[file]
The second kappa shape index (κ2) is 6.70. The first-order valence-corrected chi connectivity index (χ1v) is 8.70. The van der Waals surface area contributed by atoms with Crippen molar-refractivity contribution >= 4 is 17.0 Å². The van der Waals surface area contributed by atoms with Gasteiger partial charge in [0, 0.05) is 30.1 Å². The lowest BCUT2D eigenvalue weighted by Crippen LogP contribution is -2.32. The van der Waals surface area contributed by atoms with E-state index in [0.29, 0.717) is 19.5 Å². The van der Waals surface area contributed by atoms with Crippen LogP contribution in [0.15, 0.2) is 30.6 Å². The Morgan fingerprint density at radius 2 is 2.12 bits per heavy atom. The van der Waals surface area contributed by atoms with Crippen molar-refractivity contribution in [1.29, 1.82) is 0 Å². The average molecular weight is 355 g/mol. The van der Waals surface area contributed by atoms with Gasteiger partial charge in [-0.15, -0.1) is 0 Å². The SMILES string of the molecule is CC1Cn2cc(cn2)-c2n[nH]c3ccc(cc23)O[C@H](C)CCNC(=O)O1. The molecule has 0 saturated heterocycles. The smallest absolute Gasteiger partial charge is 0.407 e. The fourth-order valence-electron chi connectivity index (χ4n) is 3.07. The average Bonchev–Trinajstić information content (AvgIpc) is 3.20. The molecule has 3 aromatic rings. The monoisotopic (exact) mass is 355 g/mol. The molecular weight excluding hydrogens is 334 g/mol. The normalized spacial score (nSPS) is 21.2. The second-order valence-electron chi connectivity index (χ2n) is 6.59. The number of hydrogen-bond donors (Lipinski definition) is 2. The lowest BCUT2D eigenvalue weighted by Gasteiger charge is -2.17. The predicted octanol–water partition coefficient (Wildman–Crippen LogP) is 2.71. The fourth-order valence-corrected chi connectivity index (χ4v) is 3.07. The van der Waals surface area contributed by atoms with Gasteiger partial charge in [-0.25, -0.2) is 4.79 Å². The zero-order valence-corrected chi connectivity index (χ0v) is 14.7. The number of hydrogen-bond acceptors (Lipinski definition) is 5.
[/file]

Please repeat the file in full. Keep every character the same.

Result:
The second kappa shape index (κ2) is 6.70. The first-order valence-corrected chi connectivity index (χ1v) is 8.70. The van der Waals surface area contributed by atoms with Crippen molar-refractivity contribution >= 4 is 17.0 Å². The van der Waals surface area contributed by atoms with Gasteiger partial charge in [0, 0.05) is 30.1 Å². The lowest BCUT2D eigenvalue weighted by Crippen LogP contribution is -2.32. The van der Waals surface area contributed by atoms with E-state index in [0.29, 0.717) is 19.5 Å². The van der Waals surface area contributed by atoms with Crippen LogP contribution in [0.15, 0.2) is 30.6 Å². The Morgan fingerprint density at radius 2 is 2.12 bits per heavy atom. The van der Waals surface area contributed by atoms with Crippen molar-refractivity contribution in [1.29, 1.82) is 0 Å². The average molecular weight is 355 g/mol. The van der Waals surface area contributed by atoms with Gasteiger partial charge in [-0.15, -0.1) is 0 Å². The SMILES string of the molecule is CC1Cn2cc(cn2)-c2n[nH]c3ccc(cc23)O[C@H](C)CCNC(=O)O1. The molecule has 0 saturated heterocycles. The smallest absolute Gasteiger partial charge is 0.407 e. The fourth-order valence-electron chi connectivity index (χ4n) is 3.07. The average Bonchev–Trinajstić information content (AvgIpc) is 3.20. The molecule has 3 aromatic rings. The monoisotopic (exact) mass is 355 g/mol. The molecular weight excluding hydrogens is 334 g/mol. The normalized spacial score (nSPS) is 21.2. The second-order valence-electron chi connectivity index (χ2n) is 6.59. The number of hydrogen-bond donors (Lipinski definition) is 2. The lowest BCUT2D eigenvalue weighted by Gasteiger charge is -2.17. The predicted octanol–water partition coefficient (Wildman–Crippen LogP) is 2.71. The fourth-order valence-corrected chi connectivity index (χ4v) is 3.07. The van der Waals surface area contributed by atoms with Gasteiger partial charge in [-0.25, -0.2) is 4.79 Å². The zero-order valence-corrected chi connectivity index (χ0v) is 14.7. The number of hydrogen-bond acceptors (Lipinski definition) is 5.